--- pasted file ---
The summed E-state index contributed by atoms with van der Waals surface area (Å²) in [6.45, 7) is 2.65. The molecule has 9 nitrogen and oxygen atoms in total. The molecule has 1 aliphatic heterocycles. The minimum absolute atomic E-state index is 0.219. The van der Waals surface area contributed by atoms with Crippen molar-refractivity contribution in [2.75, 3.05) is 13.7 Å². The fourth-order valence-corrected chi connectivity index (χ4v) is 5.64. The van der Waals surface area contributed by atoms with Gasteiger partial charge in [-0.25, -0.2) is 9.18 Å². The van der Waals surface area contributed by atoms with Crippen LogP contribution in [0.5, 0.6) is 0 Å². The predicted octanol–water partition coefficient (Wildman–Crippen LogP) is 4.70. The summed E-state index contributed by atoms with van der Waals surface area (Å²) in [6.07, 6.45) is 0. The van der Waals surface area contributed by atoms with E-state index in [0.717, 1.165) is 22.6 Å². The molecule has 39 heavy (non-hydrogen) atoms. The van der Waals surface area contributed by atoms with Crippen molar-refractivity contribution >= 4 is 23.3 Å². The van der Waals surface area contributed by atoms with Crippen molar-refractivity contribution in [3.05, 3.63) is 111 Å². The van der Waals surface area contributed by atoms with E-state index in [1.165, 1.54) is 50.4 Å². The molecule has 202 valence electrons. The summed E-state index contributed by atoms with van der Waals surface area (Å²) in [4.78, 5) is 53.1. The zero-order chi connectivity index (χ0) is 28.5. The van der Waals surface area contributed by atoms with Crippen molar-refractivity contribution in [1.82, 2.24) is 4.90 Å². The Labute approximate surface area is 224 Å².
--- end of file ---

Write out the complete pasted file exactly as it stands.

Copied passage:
The summed E-state index contributed by atoms with van der Waals surface area (Å²) in [6.45, 7) is 2.65. The molecule has 9 nitrogen and oxygen atoms in total. The molecule has 1 aliphatic heterocycles. The minimum absolute atomic E-state index is 0.219. The van der Waals surface area contributed by atoms with Crippen molar-refractivity contribution in [2.75, 3.05) is 13.7 Å². The fourth-order valence-corrected chi connectivity index (χ4v) is 5.64. The van der Waals surface area contributed by atoms with Gasteiger partial charge in [-0.25, -0.2) is 9.18 Å². The van der Waals surface area contributed by atoms with Crippen LogP contribution in [0.5, 0.6) is 0 Å². The predicted octanol–water partition coefficient (Wildman–Crippen LogP) is 4.70. The summed E-state index contributed by atoms with van der Waals surface area (Å²) in [6.07, 6.45) is 0. The van der Waals surface area contributed by atoms with E-state index in [0.717, 1.165) is 22.6 Å². The molecule has 39 heavy (non-hydrogen) atoms. The van der Waals surface area contributed by atoms with Crippen molar-refractivity contribution >= 4 is 23.3 Å². The van der Waals surface area contributed by atoms with Crippen molar-refractivity contribution in [3.05, 3.63) is 111 Å². The van der Waals surface area contributed by atoms with E-state index in [1.165, 1.54) is 50.4 Å². The molecule has 202 valence electrons. The summed E-state index contributed by atoms with van der Waals surface area (Å²) in [4.78, 5) is 53.1. The zero-order chi connectivity index (χ0) is 28.5. The van der Waals surface area contributed by atoms with Crippen molar-refractivity contribution in [1.82, 2.24) is 4.90 Å². The Labute approximate surface area is 224 Å².